As directed by President Barack Obama, the Department of Labor filed Tuesday with the Office of Management and Budget its proposed rule designed to make it easier for states to offer their own retirement plans without running afoul of ERISA.
The action was noted in a filing on OMB’s website.
During the White House’s Conference on Aging, held in July, Obama directed Labor Secretary Thomas Perez to publish a proposed rule to “provide a clear path forward for the states to create retirement savings programs,” and to do so by year-end.
The rule, Obama said, should clarify how states can move forward with state-based plans, including with respect to requirements to automatically enroll employees and for employers to offer coverage.
Obama noted his disappointment in Congress’ failure to act in approving a national automatic IRA program for workers without access to workplace retirement plans. He noted that “the good news is that states are stepping up” and “we want to do everything we can to support these efforts.”
The president’s fiscal 2016 budget proposal set aside $6.5 million in funding for DOL, along with waiver authority, to support state efforts to implement state-based automatic enrollment IRAs or 401(k)-type programs, according to the National Association of Plan Advisors, a branch of the American Retirement Association.
DOL’s rule proposal filed at OMB is likely “to speed adoption of the state-based retirement initiatives underway in more than half the states, most of which have an explicit acknowledgement of the intent to avoid running afoul of ERISA’s pre-emption.”
Once signed into law, “these programs would likely enjoy a competitive advantage over ERISA programs, due to their lower administrative costs, and lack of fiduciary requirements imposed on employers,” NAPA says.
Indeed, Brain Graff, ARA’s CEO and executive director of NAPA, says that ARA is “concerned that the potential guidance could create an uneven playing field, giving state retirement programs a competitive advantage over retirement plans offered by the private sector.”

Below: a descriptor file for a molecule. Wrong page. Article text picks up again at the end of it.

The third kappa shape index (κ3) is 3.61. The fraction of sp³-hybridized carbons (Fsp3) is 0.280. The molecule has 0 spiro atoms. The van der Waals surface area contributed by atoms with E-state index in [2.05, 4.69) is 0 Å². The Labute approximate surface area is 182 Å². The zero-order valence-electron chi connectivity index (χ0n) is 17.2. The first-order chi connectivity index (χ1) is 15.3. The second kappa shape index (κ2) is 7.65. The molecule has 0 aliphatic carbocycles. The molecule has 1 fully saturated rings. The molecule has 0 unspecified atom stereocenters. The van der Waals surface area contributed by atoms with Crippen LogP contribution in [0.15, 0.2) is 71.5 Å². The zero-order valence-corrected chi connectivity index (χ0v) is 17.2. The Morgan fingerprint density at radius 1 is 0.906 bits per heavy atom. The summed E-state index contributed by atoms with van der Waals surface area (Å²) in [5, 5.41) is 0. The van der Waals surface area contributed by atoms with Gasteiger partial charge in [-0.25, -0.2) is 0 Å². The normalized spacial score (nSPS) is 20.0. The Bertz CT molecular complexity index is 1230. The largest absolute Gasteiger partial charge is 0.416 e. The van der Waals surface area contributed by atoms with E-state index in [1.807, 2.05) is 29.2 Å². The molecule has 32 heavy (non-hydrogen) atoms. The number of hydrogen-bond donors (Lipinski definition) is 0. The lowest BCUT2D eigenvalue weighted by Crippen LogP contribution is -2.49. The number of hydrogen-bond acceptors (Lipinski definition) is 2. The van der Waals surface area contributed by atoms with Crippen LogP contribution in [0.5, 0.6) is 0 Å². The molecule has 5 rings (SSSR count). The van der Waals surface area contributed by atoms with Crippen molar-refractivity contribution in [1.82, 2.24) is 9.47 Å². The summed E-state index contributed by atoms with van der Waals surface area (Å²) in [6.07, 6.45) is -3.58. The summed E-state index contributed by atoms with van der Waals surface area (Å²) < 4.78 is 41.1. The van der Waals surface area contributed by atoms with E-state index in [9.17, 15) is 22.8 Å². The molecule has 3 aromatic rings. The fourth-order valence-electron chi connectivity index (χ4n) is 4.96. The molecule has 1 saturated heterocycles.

ARA, Graff said, “will definitely be weighing in on this issue.”
Fred Reish, partner and chairman of the financial services ERISA team at Drinker Biddle & Reath in Los Angeles, agrees that the issue of allowing state-based plans “creates a tension between the private sector and the state and federal governments,” because the private sector “generally believes that it should provide retirement services and investments to companies to use for their employee retirement plans.”
ERISA, Reish continues, “generally supports that view and would pre-empt arrangements where states would require businesses to establish or maintain retirement plans. As a result, the guidance from the DOL is critical.”
While DOL “may rule that government required plans are permissible, the devil is in the details,” Reish adds. For instance, ”some states might just require that plan sponsors only facilitate IRA contributions by employees. Those arrangements, properly done, are not ‘plans’ and therefore do not implicate ERISA.”
But exactly what’s in DOL’s rule proposal won’t be unveiled until the OMB releases it for publication, probably in 30 to 60 days, Reish says.